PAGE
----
Critical issues in comparing the use of biologicals across various European countries: TNF inhibitors as case study.

Hoebert, J.M., Mantel-Teeuwisse, A.K., Dijk, L. van, Laing, R.O., Leufkens, H.G.M. Critical issues in comparing the use of biologicals across various European countries: TNF inhibitors as case study. Pharmacoepidemiology and Drug Safety: 2010, 19(Supp. 1), p. S 184- S 185. Abstract: 26th International conference 'Pharmacoepidemiology & Therapeutic Risk Management', 19-22 augustus 2010, Brighton, UK.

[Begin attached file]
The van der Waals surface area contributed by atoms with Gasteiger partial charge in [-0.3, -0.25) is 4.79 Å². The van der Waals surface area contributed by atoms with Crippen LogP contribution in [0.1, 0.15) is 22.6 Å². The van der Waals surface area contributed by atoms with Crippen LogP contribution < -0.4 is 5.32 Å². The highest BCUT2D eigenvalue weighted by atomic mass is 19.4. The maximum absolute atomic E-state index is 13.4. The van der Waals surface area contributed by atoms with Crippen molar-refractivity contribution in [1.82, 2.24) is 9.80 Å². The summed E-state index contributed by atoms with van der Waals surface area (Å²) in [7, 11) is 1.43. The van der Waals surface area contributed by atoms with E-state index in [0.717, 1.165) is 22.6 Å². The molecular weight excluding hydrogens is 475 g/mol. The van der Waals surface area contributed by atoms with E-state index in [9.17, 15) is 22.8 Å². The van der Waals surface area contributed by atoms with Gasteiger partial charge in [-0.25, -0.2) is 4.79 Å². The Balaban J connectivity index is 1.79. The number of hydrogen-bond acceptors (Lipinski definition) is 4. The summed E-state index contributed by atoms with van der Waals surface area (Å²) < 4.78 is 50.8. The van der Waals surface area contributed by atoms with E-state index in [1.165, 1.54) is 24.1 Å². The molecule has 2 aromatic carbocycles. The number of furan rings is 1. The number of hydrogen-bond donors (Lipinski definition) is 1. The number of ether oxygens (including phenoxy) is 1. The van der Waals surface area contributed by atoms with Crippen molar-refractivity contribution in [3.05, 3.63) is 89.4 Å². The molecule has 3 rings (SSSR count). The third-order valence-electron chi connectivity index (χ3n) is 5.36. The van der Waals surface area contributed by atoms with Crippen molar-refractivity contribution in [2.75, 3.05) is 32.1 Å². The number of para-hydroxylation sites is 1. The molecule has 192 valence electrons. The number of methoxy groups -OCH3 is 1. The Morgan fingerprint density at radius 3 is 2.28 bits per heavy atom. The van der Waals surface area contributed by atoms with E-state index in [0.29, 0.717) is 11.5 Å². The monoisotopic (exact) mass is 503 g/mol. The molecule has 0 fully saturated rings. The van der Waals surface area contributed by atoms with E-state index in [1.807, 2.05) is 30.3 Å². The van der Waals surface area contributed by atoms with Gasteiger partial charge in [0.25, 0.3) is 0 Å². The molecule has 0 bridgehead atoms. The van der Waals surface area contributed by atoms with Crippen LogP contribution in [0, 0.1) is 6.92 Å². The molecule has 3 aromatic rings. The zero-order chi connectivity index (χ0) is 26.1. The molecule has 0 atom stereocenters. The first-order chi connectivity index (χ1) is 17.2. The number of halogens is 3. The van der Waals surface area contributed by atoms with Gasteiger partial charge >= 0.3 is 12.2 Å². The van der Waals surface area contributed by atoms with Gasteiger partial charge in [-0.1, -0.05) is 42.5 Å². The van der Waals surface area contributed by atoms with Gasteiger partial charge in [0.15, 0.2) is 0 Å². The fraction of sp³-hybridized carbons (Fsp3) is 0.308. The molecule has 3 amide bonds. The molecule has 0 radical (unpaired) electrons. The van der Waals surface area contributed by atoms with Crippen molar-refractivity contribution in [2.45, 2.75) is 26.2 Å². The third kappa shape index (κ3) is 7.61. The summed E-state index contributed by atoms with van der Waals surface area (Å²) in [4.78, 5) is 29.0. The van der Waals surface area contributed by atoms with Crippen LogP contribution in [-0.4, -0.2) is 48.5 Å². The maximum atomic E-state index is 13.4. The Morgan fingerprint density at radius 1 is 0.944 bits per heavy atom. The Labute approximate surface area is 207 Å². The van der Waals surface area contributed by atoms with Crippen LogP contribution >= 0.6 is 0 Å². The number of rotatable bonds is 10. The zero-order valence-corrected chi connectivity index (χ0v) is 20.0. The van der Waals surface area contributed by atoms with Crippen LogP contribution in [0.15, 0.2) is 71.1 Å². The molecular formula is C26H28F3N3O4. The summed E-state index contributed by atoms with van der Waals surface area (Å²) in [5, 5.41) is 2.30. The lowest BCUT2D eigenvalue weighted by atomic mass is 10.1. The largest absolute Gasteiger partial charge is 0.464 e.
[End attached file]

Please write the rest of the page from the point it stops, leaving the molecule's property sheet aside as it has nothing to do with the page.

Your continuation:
Background: Access to and regulations around new and effective, but highly expensive biologicals offer challenges for policy makers in all European countries. However, due to a number of specific features related to biologicals (e.g. direct delivery to patients, disease based/not population based registries, insurer driven variable access) utilization data may be erratic, incomplete and not be readily available. Objectives: To identify and characterize the critical issues in collecting comparable, reliable and publicly available national utilization data on TNF inhibitors (as case study) in different EU Member States and to compare the use in the countries where these data were available. Methods: TNF inhibitor utilization data were collected in Denmark, Finland, Ireland, the Netherlands, Norway and Portugal (yearly data; 2003–2007). Utilization rates were expressed as defined daily doses/1000 inhabitants/day. Qualitative data on policy measures, guideline preferences and supply side measures were collected by means of a questionnaire filled in by country representatives. Results: TNF utilization was captured by different types of available data; dispensing, wholesalers and claims data. Four sources differentiated between sales to in- or outpatient health care centers. For all countries an increase in use over time was observed. TNF inhibitor utilization varied widely from 0.25 (Portugal) to 1.89 (Norway) DDDs/1000inh/day (2006). Reimbursement restrictions and supply side measures differed among countries. Conclusions: In most European countries, data on national TNF utilization is not easily accessible, if at all. Differences between data sources may hamper direct comparisons of utilization rates. From the available data a large variation in utilization of TNF inhibitors was observed. For optimal decision making on safety and cost effectiveness, access of biologicals in general, innovative methods of data capturing are required.